“What we basically said to Pfizer and Moderna and to the others was that if we will be one of the first countries to start vaccinating, very soon these companies will be able to see the results. It’s a win-win situation,” said Health Minister Yuli Edelstein.

This win-win was amplified when Israeli scientists figured out ways to improve delivery, beyond the manufacturer’s own ideas. One, approved by Pfizer, was to repackage the large frozen packets of vaccine that were flown into the country into many smaller ones, the size of pizza-delivery boxes. The small ones could be delivered efficiently to remote sites. 

Reuters reported that Israeli doctors have also discovered ways to get more than the advertised number of doses from each vial.

Israel offered Pfizer something valuable besides a premium price – it could provide the company with reliable, comprehensive data on how well the medicine works in a very large population. This data goes far beyond the 50,000 people Pfizer worked with in phase three trials. Equally important, each recipient’s response to the vaccine can be paired (anonymously) with that person’s health record and demographic details. That’s possible because Israeli health authorities have maintained and digitised more than 30 years of medical history for the entire population.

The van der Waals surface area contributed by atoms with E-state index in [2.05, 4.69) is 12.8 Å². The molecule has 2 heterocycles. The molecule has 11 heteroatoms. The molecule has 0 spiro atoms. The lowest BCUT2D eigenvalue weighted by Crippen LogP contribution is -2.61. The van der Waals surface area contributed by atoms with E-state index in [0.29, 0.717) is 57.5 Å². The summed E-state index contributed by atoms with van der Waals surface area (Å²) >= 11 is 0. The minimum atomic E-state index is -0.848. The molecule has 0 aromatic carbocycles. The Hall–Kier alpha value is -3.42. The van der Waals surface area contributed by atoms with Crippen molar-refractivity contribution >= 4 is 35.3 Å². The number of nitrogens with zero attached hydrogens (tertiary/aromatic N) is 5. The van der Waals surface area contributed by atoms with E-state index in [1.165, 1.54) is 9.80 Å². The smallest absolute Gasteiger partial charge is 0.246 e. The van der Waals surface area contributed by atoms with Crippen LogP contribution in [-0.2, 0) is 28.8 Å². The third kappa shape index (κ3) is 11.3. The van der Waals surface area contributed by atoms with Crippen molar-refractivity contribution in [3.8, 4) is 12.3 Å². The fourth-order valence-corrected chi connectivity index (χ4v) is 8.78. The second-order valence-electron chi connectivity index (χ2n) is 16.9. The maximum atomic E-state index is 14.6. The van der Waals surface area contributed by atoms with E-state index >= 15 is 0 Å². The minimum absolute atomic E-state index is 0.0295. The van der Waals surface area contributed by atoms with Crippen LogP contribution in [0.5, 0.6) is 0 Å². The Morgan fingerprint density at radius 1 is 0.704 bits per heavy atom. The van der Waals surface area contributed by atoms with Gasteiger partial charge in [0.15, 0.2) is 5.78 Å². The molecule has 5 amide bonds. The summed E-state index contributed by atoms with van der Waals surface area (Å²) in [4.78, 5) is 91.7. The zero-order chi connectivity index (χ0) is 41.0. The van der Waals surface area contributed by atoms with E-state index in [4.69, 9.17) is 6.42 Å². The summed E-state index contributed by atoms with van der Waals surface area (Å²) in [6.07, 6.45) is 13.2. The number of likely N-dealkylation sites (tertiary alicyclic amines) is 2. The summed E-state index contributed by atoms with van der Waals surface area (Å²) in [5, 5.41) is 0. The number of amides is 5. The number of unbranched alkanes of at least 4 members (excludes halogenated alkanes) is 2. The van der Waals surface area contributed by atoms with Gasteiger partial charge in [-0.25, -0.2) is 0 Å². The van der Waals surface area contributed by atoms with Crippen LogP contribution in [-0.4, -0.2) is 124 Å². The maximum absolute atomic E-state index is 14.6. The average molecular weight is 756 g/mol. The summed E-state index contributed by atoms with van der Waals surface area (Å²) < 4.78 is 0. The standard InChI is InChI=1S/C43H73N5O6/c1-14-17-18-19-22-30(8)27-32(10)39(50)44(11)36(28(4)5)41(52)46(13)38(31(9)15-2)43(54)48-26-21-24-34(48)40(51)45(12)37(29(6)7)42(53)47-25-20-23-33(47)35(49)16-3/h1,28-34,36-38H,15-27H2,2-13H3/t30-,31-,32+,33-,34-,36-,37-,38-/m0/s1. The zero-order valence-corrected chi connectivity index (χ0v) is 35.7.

Pairing this data with Pfizer vaccinations means that the company and public health officials around the world can gauge how well the shots work with different groups, such as people over 65 with asthma or pregnant women. Is the vaccine more effective with some groups than others? Are there any rare side effects that tests on smaller populations might have missed? 

This data should be pouring in soon since, by late March, a majority of Israelis should be fully inoculated. 

What have we learned so far? The earliest data covers the whole population, not subgroups, but it is very encouraging. It shows that the vaccine is actually more effective than Pfizer reported from its phase three trials. By Jan. 30, six weeks after Israel began inoculations, more than 1.7 million Israelis had received two doses of the Pfizer vaccine. Another 1.3 million had received their first dose. Of those who received the full inoculation, only around 300 later showed any significant COVID symptoms (less than 0.5%). Only 16 needed hospital care, less than 0.002%. 

Encouraging as this data is, the country has suffered badly from the pandemic. Israel’s lockdown has been the longest in the world [for any country as a whole, Ed.], and not everyone has complied willingly. 

And despite a successful vaccination program, “herd immunity” is months away.

Still, Israel’s rollout of the new vaccines has set the pace for the world. The hope now is it generates data and distribution strategies that will help other nations achieve better outcomes.

Dr. Charles Lipson is a professor emeritus of political science at the University of Chicago, where he founded the International Politics, Economics, and Security Program. Reprinted from the Jewish News Syndicate (JNS). © Jewish News Syndicate (, reprinted by permission, all rights reserved.